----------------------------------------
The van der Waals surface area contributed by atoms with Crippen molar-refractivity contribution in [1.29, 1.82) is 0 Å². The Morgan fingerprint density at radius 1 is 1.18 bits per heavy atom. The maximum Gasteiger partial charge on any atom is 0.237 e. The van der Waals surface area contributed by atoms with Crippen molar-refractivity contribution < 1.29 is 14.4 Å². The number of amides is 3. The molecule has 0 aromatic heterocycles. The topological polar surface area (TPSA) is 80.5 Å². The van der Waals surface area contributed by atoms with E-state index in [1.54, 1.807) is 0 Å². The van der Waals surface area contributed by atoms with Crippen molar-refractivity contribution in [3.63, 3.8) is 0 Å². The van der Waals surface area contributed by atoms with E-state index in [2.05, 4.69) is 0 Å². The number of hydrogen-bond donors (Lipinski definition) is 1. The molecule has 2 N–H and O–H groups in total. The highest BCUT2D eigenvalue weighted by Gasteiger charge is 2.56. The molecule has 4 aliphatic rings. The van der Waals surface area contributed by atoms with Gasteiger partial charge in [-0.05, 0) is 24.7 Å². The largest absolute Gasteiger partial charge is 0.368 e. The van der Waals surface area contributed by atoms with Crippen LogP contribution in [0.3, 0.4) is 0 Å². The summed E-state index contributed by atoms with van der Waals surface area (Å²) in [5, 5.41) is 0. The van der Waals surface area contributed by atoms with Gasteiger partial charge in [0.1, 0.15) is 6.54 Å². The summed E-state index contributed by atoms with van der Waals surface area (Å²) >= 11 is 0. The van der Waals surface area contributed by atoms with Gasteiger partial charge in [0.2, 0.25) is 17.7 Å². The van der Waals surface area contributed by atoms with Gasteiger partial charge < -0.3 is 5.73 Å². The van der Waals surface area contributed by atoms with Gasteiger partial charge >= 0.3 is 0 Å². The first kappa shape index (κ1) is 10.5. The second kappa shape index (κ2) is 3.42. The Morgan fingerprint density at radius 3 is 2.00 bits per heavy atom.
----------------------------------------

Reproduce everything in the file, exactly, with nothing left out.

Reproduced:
The van der Waals surface area contributed by atoms with Crippen molar-refractivity contribution in [1.29, 1.82) is 0 Å². The Morgan fingerprint density at radius 1 is 1.18 bits per heavy atom. The maximum Gasteiger partial charge on any atom is 0.237 e. The van der Waals surface area contributed by atoms with Crippen molar-refractivity contribution < 1.29 is 14.4 Å². The number of amides is 3. The molecule has 0 aromatic heterocycles. The topological polar surface area (TPSA) is 80.5 Å². The van der Waals surface area contributed by atoms with E-state index in [1.54, 1.807) is 0 Å². The van der Waals surface area contributed by atoms with Crippen molar-refractivity contribution in [3.63, 3.8) is 0 Å². The van der Waals surface area contributed by atoms with E-state index in [2.05, 4.69) is 0 Å². The number of hydrogen-bond donors (Lipinski definition) is 1. The molecule has 2 N–H and O–H groups in total. The highest BCUT2D eigenvalue weighted by Gasteiger charge is 2.56. The molecule has 4 aliphatic rings. The van der Waals surface area contributed by atoms with Gasteiger partial charge in [-0.05, 0) is 24.7 Å². The largest absolute Gasteiger partial charge is 0.368 e. The van der Waals surface area contributed by atoms with Crippen LogP contribution in [0.3, 0.4) is 0 Å². The summed E-state index contributed by atoms with van der Waals surface area (Å²) in [5, 5.41) is 0. The van der Waals surface area contributed by atoms with Gasteiger partial charge in [0.1, 0.15) is 6.54 Å². The summed E-state index contributed by atoms with van der Waals surface area (Å²) >= 11 is 0. The van der Waals surface area contributed by atoms with Gasteiger partial charge in [0.2, 0.25) is 17.7 Å². The van der Waals surface area contributed by atoms with Gasteiger partial charge < -0.3 is 5.73 Å². The van der Waals surface area contributed by atoms with Gasteiger partial charge >= 0.3 is 0 Å². The first kappa shape index (κ1) is 10.5. The second kappa shape index (κ2) is 3.42. The Morgan fingerprint density at radius 3 is 2.00 bits per heavy atom.